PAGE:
The fight for fair funding continues

Peter Thomson, Vice Chair Campaign for State Education

Technical and vocational education, The Guardian 20/6/18

Chiding Fiona Millar for her pessimism about the new T-levels, Anne Milton MP, Minister of State for Skills and Apprenticeships, assures us that "these exciting new qualifications...are here to stay" (letters, June 16th).  She bases her optimism upon two factors: the care taken with the design of T-levels and the fact that they will be part of a "holistic" approach to technical education which will include the establishment of institutes of technology "that will offer ... technical training to degree standard".

Leaving aside that some of this looks remarkably like a case of "back to the future", the Minister completely ignores the underlying reason for the failure of every single government attempt since 1945 to provide high quality technical and vocational education: namely, the historical role of academic qualifications in reinforcing social class hierarchy.  This became quite explicit in 2004, when the government rejected wholesale the excellent Tomlinson Report, because its recommendations would have given equal status in the Sixth Form to both academic and vocational studies by incorporating both into the same school-leaver's diploma.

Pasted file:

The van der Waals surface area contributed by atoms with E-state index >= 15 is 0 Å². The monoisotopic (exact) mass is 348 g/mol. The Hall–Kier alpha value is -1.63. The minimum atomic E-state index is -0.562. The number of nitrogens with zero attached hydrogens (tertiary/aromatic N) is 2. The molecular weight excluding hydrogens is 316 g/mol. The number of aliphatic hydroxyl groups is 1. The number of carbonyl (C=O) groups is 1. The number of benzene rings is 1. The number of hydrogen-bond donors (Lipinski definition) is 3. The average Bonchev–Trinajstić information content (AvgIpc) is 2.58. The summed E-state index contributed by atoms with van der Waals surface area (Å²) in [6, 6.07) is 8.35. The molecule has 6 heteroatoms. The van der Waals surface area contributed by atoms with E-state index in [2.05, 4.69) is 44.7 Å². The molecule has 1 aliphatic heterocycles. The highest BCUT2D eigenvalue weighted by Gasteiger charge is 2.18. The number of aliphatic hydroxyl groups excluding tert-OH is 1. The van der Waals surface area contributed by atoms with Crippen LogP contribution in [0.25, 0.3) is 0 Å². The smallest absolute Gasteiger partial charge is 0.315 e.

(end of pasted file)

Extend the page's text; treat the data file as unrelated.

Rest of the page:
As Fiona Millar points out in the article to which Ms Milton takes exception, vocational education in the UK has always been seen as essentially for "other people's children".  T-levels, however well designed, won't change this.